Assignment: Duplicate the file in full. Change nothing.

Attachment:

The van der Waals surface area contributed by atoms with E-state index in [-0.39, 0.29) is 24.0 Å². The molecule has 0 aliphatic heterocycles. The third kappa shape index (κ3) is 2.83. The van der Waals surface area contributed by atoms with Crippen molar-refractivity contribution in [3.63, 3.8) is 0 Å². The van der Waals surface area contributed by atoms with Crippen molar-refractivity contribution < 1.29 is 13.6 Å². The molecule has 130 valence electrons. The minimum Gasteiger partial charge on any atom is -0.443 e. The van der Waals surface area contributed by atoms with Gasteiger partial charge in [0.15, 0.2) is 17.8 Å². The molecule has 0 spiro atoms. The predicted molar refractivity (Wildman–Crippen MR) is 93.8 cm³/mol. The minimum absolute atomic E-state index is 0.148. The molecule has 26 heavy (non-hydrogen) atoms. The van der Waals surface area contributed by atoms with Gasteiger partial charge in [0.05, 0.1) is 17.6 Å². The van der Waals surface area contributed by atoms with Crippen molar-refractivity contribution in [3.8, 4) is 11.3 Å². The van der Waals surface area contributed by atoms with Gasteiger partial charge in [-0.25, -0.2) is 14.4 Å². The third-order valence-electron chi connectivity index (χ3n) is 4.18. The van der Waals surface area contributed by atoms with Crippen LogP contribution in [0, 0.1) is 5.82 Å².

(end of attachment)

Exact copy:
The van der Waals surface area contributed by atoms with E-state index in [-0.39, 0.29) is 24.0 Å². The molecule has 0 aliphatic heterocycles. The third kappa shape index (κ3) is 2.83. The van der Waals surface area contributed by atoms with Crippen molar-refractivity contribution in [3.63, 3.8) is 0 Å². The van der Waals surface area contributed by atoms with Crippen molar-refractivity contribution < 1.29 is 13.6 Å². The molecule has 130 valence electrons. The minimum Gasteiger partial charge on any atom is -0.443 e. The van der Waals surface area contributed by atoms with Gasteiger partial charge in [0.15, 0.2) is 17.8 Å². The molecule has 0 spiro atoms. The predicted molar refractivity (Wildman–Crippen MR) is 93.8 cm³/mol. The minimum absolute atomic E-state index is 0.148. The molecule has 26 heavy (non-hydrogen) atoms. The van der Waals surface area contributed by atoms with Gasteiger partial charge in [0.05, 0.1) is 17.6 Å². The van der Waals surface area contributed by atoms with Crippen molar-refractivity contribution in [3.8, 4) is 11.3 Å². The van der Waals surface area contributed by atoms with Gasteiger partial charge in [-0.25, -0.2) is 14.4 Å². The third-order valence-electron chi connectivity index (χ3n) is 4.18. The van der Waals surface area contributed by atoms with Crippen LogP contribution in [0, 0.1) is 5.82 Å².